The western world has made the word “Yoga” very fashionable. Since lot of celebrities now endorse as an essential part of their lifestyle, it seems that this path is really popular. But contrary to what one labels as Yoga, the principles and practices as described by Sage Patanjali are very profound.
How does this Marga work in our quest for liberation, freedom? And freedom from what? The ancient philosophers had already worked out that the self is Supreme and all the other things which bond us, restrict us is Maya. But the stranglehood of Maya deludes us from the truth. The prescription to transcend this is called Yoga. The Sanskrit meaning for Yoga is Union. Is it Union with the self? But aren’t we united already? Yes, in the broader sense, we are. But somewhere the disconnection arises because of the delusions cast by Maya.
Ignorance of that brings darkness. Moving from the darkness to light that we are is Yoga. The self is illuminated, powerful and yet we suffer.
So let’s begin on this path of Yoga. In Patanjali’s Yoga Sutra, the eightfold path is called Ashtanga, which literally means “eight limbs” (ashta=eight, anga=limb). These eight steps basically act as guidelines on how to live a meaningful and purposeful life, directed at the ultimate bliss of the self.. They serve as a prescription for moral and ethical conduct and self-discipline; they direct attention toward one’s health; and they help us to connect with the ultimate reality of self. The eight limbs are Yama, Niyama, Asana, Pranayama, Pratyahara, Dharana, Dhyana and Samadhi.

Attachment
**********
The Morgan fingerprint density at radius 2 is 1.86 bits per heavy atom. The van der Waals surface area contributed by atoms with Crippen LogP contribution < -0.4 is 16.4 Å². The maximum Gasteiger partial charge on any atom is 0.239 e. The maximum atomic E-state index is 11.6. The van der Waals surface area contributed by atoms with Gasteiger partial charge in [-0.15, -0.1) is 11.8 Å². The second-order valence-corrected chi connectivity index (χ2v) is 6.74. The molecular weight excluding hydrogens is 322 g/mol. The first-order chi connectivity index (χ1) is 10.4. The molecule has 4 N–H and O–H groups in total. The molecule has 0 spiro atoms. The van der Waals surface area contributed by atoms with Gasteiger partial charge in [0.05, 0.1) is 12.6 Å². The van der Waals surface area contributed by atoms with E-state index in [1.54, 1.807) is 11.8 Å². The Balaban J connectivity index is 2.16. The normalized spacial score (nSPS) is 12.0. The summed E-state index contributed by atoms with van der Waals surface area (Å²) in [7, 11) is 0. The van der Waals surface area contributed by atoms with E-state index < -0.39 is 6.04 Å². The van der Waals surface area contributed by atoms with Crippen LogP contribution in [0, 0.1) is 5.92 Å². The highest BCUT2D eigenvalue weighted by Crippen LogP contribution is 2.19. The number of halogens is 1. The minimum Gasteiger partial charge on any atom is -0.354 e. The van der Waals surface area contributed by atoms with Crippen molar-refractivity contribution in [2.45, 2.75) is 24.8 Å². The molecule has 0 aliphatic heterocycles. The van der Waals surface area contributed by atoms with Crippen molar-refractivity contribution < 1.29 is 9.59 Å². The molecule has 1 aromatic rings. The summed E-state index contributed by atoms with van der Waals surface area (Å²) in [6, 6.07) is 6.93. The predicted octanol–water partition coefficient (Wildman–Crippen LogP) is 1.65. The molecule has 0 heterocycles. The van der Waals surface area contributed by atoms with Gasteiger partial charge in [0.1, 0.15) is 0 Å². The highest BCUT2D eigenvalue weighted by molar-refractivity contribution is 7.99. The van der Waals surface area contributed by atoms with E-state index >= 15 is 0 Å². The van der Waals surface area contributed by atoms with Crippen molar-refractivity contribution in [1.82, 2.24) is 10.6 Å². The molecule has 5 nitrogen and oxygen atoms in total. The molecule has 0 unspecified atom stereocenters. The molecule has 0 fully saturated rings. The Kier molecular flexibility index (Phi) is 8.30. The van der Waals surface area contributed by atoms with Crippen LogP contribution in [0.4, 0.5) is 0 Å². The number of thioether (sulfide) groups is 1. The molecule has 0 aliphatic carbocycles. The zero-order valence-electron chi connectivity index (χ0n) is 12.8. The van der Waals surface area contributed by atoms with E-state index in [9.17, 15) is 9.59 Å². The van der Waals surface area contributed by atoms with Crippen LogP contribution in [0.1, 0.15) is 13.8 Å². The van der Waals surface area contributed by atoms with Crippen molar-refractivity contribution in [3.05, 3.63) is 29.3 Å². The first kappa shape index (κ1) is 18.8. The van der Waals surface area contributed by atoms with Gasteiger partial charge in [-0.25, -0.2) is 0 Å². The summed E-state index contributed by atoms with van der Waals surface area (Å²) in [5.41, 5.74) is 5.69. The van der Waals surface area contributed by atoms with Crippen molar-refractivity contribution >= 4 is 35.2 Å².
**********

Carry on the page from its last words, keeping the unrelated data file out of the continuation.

The eight fold approach need not be sequential. In fact, they are supporting processes. For eg. Practicising Niyama helps in Asanas, and practicing Asanas helps in Dhyana. The ultimate goal is Samadhi – being one without any effort, in bliss and with complete transcendence, united with the Self.
The description sounds exotic, but in reality, we do attain Samadhi, albeit for a very small period of time. The pleasure of Samadhi has been described as 1000 times more than that of a sexual orgasm. Osho, in his book from Sambhog to Samadhi, describes how man seeks sexual pleasure not knowing that he is seeking Samadhi!!!
Where does one start? Just imagine your journey has eight options. Which one would you choose? It can get confusing. The physical plane is the easiest one to relate to. Start with practicing Hatha Yoga and learn a few Pranayama’s. With gradual practice, one starts observing the other principles also.
The obstacles in this path can be many. The worldly pleasures are likely to sway one’s mind back and away from the path. It takes continuous remembrance and patience to stay on this path. The ultimate treasure of freedom is not at the end of the path but the very path itself. But one stops walking, and the treasure is gone.
Yoga in a sense – is the knowledge of Oneness in everything. As Patanjali says in one Verse,
Tada drastuh svarupe vasthanam
Living through this stage of Yoga, reveals the Seer or the Self, in its most brilliant form.
A way to understand Yoga is the analogy of a sculptor working through the stone. It is the removal of the unwanted material which brings out the statue. The sculptor doesn’t add anything! Similarly, the practice of Yoga removes the unwanted materials (read the Samskara’s or the impressions of the mind) which block the Self.
You are the diamond which needs to be cut and polished!! That’s this path about…Are you yet ready to shine?
By Vikas Bhatia
- Posted by Vikas Bhatia
- On August 5, 2013
- 0 Comments